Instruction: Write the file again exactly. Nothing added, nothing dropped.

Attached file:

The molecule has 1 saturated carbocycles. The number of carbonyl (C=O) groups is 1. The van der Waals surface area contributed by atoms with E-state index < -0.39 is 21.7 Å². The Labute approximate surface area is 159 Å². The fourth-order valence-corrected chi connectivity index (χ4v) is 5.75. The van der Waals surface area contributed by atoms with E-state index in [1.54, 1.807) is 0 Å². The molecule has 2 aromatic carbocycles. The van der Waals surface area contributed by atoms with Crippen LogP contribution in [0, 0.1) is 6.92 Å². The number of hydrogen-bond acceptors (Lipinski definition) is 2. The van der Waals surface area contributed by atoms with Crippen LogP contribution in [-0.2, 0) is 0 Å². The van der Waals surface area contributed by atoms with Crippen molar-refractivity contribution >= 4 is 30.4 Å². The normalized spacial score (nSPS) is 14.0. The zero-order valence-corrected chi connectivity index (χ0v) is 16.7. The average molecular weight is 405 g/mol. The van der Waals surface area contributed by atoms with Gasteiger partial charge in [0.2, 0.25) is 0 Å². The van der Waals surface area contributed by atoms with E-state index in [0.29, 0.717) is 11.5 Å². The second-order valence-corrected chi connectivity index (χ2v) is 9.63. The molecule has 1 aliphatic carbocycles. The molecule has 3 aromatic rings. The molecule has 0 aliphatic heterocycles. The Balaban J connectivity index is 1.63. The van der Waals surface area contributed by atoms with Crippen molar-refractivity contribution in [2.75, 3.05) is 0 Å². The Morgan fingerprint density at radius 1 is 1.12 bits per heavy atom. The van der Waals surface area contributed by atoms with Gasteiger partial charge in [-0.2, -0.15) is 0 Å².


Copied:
The molecule has 1 saturated carbocycles. The number of carbonyl (C=O) groups is 1. The van der Waals surface area contributed by atoms with E-state index < -0.39 is 21.7 Å². The Labute approximate surface area is 159 Å². The fourth-order valence-corrected chi connectivity index (χ4v) is 5.75. The van der Waals surface area contributed by atoms with E-state index in [1.54, 1.807) is 0 Å². The molecule has 2 aromatic carbocycles. The van der Waals surface area contributed by atoms with Crippen LogP contribution in [0, 0.1) is 6.92 Å². The number of hydrogen-bond acceptors (Lipinski definition) is 2. The van der Waals surface area contributed by atoms with Crippen LogP contribution in [-0.2, 0) is 0 Å². The van der Waals surface area contributed by atoms with Crippen molar-refractivity contribution >= 4 is 30.4 Å². The normalized spacial score (nSPS) is 14.0. The zero-order valence-corrected chi connectivity index (χ0v) is 16.7. The average molecular weight is 405 g/mol. The van der Waals surface area contributed by atoms with Gasteiger partial charge in [0.2, 0.25) is 0 Å². The van der Waals surface area contributed by atoms with E-state index in [0.29, 0.717) is 11.5 Å². The second-order valence-corrected chi connectivity index (χ2v) is 9.63. The molecule has 1 aliphatic carbocycles. The molecule has 3 aromatic rings. The molecule has 0 aliphatic heterocycles. The Balaban J connectivity index is 1.63. The van der Waals surface area contributed by atoms with Crippen molar-refractivity contribution in [2.75, 3.05) is 0 Å². The Morgan fingerprint density at radius 1 is 1.12 bits per heavy atom. The van der Waals surface area contributed by atoms with Gasteiger partial charge in [-0.2, -0.15) is 0 Å².